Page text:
Illustrator Debi Gliori and I came to the States on a book tour in 2002 to promote TELL ME SOMETHING HAPPY BEFORE I GO TO SLEEP. We were meant to go in September 2001 - but then came 9/11. So the trip was postponed until 2002. By then the book had been picked up by psychologists and reviewers as a way to help children feel secure again. We traveled mainly in Texas - ending up in New York. 

What amazed me about America was the sheer enthusiasm, the queues and crowds of people, the welcome, and the hospitality. Here, people don't make a fuss. It's considered bad form to promote yourself or boast about awards. So on the whole, I keep a low profile.

I wrote this particular book long before 1996 as a way of making myself feel secure after my husband had left, my children had gone to university, my cat died, my best friend committed suicide and my agent retired. I just wanted to wake up in the morning and find everyone in place! 

I didn't dream, for a moment, that it would in future bring solace to others in the face of such a dire tragedy. But that is the power of story, to transform, to reach through time and space. It illustrates the way in which a writer can turn life around, their own, and others. It also makes the point that children's books can be anything but childish. They address the big questions of loss and grief and change, but in metaphor, rather than literally.

Another best seller is THIS IS THE STAR, the story of the Nativity, illustrated by Gary Blythe.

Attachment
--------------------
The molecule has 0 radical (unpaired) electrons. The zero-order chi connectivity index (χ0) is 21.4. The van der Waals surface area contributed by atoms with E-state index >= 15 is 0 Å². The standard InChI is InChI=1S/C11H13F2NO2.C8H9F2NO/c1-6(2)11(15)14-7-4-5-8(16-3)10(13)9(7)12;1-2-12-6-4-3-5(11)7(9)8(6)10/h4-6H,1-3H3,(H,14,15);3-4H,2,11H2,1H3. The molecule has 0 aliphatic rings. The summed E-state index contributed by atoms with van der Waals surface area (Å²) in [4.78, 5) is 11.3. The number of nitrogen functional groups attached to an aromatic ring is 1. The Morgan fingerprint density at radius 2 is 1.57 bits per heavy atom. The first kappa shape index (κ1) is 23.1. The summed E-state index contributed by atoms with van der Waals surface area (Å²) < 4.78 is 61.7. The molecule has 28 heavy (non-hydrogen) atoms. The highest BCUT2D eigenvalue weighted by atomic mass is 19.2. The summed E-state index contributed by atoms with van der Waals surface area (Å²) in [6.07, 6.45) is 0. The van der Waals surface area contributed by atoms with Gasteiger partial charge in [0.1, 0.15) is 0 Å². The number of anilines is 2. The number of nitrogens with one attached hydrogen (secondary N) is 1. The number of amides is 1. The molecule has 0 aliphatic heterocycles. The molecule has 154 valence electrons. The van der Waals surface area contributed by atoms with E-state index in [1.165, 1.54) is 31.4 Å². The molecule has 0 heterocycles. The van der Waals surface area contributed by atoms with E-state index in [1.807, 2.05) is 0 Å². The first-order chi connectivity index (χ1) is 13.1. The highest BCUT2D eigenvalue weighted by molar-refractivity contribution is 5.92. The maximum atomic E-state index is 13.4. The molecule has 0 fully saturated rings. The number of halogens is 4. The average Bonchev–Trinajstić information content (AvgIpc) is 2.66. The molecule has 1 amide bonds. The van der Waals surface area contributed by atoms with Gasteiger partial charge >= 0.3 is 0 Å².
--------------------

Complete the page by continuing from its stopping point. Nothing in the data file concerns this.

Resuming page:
One other thing I should mention is that I am a deaf lip-reader. My first novel MUNDO AND THE WEATHER CHILD, was about a deaf child and his imaginary companion which was runner up for the Guardian Award (one that I do remember). Also, because there are so few picture books for deaf children - I wrote MOONBIRD illustrated by Jane Ray. This has been performed in Singapore - they invited me over for a week, Thailand, and France. Deafness is very limiting in all sorts of ways - mainly the phone - but it gives you a unique angle which is very good for writers. Thank goodness for e-mail!

I have never lived in the deaf community - when I was young it meant rejection and ridicule - so I masqueraded as a hearing person to the point where I taught Shakespeare for 20 years, 10 of them in his birthplace, Stratford-upon-Avon, where we lived for 10 years. I teach on a Greek island, run writing course and regularly visit schools. I speak normally and most people don't realize I am deaf until I tell them - or they speak to the back of me.

I hope this will be of interest to you and your readers.

All good wishes


Saturday, June 16, 2012

Cross Promoting

One of the things I learned early on in my writing career is the benefit of helping fellow authors. Cross promoting is beneficial for both parties because it opens up a broader audience then either author would have alone. Cross promoting reminds me of the story of Stone Soup where each person brought one thing to add to the pot of soup. When each person added their one item, the soup became complete and plentiful enough for all to share.